Data breaches are nothing new.

What has changed recently is the regulations surrounding personal data.

Under the General Data Protection Regulation (GDPR), companies must notify the Information Commissioner’s Office within 72 hours of becoming aware of a breach.

In the case of Ticketmaster’s recent breach, questions remain about whether they reported the loss of data affecting 40,000 customers quickly enough.

Ticketmaster lost the customer data because of a third-party application designed to help them manage customer support requests. The Inbenta software was infected with malware and was passing customer data to a third-party, who then used the information to help them make fraudulent payments.

Ticketmaster claims that up to 40,000 UK customers may have had their data stolen. Customers in the US were not affected in the incident. Ticketmaster is offering customers a 12-month identity monitoring service to help prevent further frauds from occurring.

One of the problems with a data breach of this kind is the avalanche of follow-up crimes that typically occur – not always relying on the actual data lost. This is because criminals use the confusion and concern caused by a major data loss incident to dupe customers into changing passwords – on dummy websites that they control. Ticketmaster is urging customers to only visit genuine Ticketmaster websites on recognised addresses.

Brooks Wallace, cyber-security specialist from Trusted Knight commented: “After an incident like this, criminals from around the world will jump at the chance to try and catch a few unsuspecting people out,” said Brooks Wallace from the cyber-security specialist Trusted Knight. “If you receive any emails purporting to be from Ticketmaster asking for any personal information, discard them. If you need to contact Ticketmaster, type the website address into your browser and log-in that way.”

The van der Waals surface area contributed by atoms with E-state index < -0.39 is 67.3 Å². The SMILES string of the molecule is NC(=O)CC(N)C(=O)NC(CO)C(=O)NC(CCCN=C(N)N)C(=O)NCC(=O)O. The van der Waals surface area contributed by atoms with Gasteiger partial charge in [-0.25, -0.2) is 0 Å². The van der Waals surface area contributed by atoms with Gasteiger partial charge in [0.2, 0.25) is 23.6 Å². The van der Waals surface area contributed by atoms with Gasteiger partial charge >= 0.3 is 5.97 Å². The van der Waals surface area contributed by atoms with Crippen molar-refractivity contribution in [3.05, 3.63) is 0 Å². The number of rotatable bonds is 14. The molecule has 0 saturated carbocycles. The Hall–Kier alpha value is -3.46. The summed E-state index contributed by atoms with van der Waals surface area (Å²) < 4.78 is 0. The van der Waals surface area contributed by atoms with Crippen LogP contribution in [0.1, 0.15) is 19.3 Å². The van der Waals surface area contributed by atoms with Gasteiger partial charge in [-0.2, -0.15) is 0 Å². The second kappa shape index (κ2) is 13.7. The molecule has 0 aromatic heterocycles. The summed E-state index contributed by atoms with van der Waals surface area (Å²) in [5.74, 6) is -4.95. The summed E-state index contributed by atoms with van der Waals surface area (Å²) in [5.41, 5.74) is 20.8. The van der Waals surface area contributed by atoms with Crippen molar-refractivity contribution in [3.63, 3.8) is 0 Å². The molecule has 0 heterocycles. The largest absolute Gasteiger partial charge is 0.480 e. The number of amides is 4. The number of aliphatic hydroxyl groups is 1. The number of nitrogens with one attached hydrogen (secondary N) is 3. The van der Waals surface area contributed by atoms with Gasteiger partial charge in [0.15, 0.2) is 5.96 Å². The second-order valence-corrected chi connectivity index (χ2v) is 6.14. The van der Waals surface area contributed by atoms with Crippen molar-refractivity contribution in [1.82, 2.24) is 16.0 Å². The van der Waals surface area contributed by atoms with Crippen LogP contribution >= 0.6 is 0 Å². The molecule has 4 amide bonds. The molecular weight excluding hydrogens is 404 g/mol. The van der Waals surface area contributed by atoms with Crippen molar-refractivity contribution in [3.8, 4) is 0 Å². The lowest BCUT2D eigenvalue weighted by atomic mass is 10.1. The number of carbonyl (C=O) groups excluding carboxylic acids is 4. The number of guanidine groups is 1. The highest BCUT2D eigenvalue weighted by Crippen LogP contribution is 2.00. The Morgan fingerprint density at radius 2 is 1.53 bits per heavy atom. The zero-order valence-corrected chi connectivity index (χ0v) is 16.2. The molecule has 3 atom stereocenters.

Questions about the timing of Ticketmaster’s notification surfaced after Monzo, the online bank, reported that they had uncovered evidence that Ticketmaster may have been breached in early April – something they passed on to authorities and to Ticketmaster. Monzo’s discovery followed customer reports of fraudulent transactions. The security team at Monzo analysed the accounts of approximately 50 customers who had all been the victim of fraud and found a pattern: 70% of the affected customers had recently bought tickets from Ticketmaster. Only 0.8% of their entire customer base had used Ticketmaster.

The question that the ICO may want answered is why it took months for Ticketmaster to confirm that a breach had taken place? Was the breach carefully concealed by hackers? Or did Ticketmaster hope to limit the scope of scandal?

Read more about Information Security eLearning from VinciWoks.

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